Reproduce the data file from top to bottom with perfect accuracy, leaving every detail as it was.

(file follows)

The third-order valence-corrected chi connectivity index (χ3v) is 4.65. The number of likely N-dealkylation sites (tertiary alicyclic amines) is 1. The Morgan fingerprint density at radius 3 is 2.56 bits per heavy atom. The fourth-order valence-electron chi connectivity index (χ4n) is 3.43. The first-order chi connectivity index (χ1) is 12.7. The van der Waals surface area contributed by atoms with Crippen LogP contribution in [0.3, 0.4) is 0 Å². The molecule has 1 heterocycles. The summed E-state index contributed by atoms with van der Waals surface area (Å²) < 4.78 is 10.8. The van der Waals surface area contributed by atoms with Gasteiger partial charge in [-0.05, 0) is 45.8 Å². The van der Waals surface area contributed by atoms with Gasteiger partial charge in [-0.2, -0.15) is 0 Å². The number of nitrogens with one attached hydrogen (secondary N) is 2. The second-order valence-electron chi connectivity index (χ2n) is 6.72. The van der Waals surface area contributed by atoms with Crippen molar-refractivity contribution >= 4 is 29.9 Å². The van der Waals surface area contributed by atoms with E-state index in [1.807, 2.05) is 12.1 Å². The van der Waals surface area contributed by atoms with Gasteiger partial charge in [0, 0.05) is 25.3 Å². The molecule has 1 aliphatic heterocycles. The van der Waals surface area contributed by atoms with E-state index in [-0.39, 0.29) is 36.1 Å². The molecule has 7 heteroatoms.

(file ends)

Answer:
The third-order valence-corrected chi connectivity index (χ3v) is 4.65. The number of likely N-dealkylation sites (tertiary alicyclic amines) is 1. The Morgan fingerprint density at radius 3 is 2.56 bits per heavy atom. The fourth-order valence-electron chi connectivity index (χ4n) is 3.43. The first-order chi connectivity index (χ1) is 12.7. The van der Waals surface area contributed by atoms with Crippen LogP contribution in [0.3, 0.4) is 0 Å². The molecule has 1 heterocycles. The summed E-state index contributed by atoms with van der Waals surface area (Å²) < 4.78 is 10.8. The van der Waals surface area contributed by atoms with Gasteiger partial charge in [-0.05, 0) is 45.8 Å². The van der Waals surface area contributed by atoms with Gasteiger partial charge in [-0.2, -0.15) is 0 Å². The number of nitrogens with one attached hydrogen (secondary N) is 2. The second-order valence-electron chi connectivity index (χ2n) is 6.72. The van der Waals surface area contributed by atoms with Crippen molar-refractivity contribution >= 4 is 29.9 Å². The van der Waals surface area contributed by atoms with E-state index in [1.807, 2.05) is 12.1 Å². The van der Waals surface area contributed by atoms with Gasteiger partial charge in [0, 0.05) is 25.3 Å². The molecule has 1 aliphatic heterocycles. The van der Waals surface area contributed by atoms with E-state index in [-0.39, 0.29) is 36.1 Å². The molecule has 7 heteroatoms.